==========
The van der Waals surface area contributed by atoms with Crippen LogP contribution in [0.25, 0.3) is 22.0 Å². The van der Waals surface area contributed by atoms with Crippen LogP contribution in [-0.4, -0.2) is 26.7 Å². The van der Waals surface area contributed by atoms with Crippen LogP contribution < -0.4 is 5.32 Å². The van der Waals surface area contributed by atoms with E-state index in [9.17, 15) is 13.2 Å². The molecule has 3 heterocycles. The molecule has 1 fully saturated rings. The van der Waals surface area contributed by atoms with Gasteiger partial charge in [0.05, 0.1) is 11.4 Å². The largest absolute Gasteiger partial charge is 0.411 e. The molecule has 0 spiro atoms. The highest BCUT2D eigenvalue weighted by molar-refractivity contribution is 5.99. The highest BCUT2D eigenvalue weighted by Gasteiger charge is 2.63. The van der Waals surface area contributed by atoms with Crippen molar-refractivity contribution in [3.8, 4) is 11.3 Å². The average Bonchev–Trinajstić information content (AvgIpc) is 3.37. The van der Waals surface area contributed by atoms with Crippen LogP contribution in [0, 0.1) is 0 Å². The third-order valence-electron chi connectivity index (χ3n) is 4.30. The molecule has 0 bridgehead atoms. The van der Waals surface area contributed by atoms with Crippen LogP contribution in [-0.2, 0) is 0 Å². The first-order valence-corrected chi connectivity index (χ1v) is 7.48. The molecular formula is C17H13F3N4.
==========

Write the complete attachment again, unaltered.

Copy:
The van der Waals surface area contributed by atoms with Crippen LogP contribution in [0.25, 0.3) is 22.0 Å². The van der Waals surface area contributed by atoms with Crippen LogP contribution in [-0.4, -0.2) is 26.7 Å². The van der Waals surface area contributed by atoms with Crippen LogP contribution < -0.4 is 5.32 Å². The van der Waals surface area contributed by atoms with E-state index in [9.17, 15) is 13.2 Å². The molecule has 3 heterocycles. The molecule has 1 fully saturated rings. The van der Waals surface area contributed by atoms with Gasteiger partial charge in [0.05, 0.1) is 11.4 Å². The largest absolute Gasteiger partial charge is 0.411 e. The molecule has 0 spiro atoms. The highest BCUT2D eigenvalue weighted by molar-refractivity contribution is 5.99. The highest BCUT2D eigenvalue weighted by Gasteiger charge is 2.63. The van der Waals surface area contributed by atoms with Crippen molar-refractivity contribution in [3.8, 4) is 11.3 Å². The average Bonchev–Trinajstić information content (AvgIpc) is 3.37. The van der Waals surface area contributed by atoms with Crippen LogP contribution in [0, 0.1) is 0 Å². The third-order valence-electron chi connectivity index (χ3n) is 4.30. The molecule has 0 bridgehead atoms. The van der Waals surface area contributed by atoms with Crippen LogP contribution in [-0.2, 0) is 0 Å². The first-order valence-corrected chi connectivity index (χ1v) is 7.48. The molecular formula is C17H13F3N4.